Saturday, March 23, 2013

9103. Ralph C. Packard


The more I learn about our World War I veterans, the more I've come to see that I really don't know much about World War I.

Ralph Packard, one of our youngest World War I soldiers, served with the U.S. Marine Corps, hopefully just in 1918 (he was born in 1900). He didn't carry a gun; he was a "Trumpeter."

As one might guess, being a trumpeter in the Marines came with its share of tradition. After all, somebody had to put the pomp in "Pomp and Circumstance." And until 1892, Marine trumeters probably did. But after that date, things changed. No longer could Navy ship's captains design their own playlists. And no longer could they employ fifers to go along with drummers and trumpeters. The Marines had done away with them, too, in 1881. No, in 1892, the Navy standardized the sounds of the Navy day.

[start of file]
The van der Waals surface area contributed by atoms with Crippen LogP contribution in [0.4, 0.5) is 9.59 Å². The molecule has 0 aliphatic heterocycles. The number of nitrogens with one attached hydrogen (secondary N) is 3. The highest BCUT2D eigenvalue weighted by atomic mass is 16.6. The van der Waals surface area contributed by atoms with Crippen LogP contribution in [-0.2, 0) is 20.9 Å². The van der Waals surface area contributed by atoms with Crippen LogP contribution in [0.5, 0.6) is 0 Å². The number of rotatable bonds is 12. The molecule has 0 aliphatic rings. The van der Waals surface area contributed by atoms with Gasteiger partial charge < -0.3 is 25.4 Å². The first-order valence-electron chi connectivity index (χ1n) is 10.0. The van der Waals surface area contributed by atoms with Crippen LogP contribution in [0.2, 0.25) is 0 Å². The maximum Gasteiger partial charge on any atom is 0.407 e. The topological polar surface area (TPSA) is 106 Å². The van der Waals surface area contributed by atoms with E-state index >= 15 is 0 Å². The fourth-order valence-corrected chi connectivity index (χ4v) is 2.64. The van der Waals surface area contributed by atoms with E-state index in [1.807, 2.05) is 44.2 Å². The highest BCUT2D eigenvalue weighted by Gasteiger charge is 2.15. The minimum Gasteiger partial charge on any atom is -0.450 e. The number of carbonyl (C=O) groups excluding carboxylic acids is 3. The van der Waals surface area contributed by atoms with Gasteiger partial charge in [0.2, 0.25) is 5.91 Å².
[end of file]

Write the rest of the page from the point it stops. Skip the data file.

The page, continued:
Ralph Packard may have met a few old-time fifers, who joined their American Legion bands around the time of the World War, but to them, he was the new breed, someone who had no concept of the way life used to be in the Corps. What interesting times to live in.

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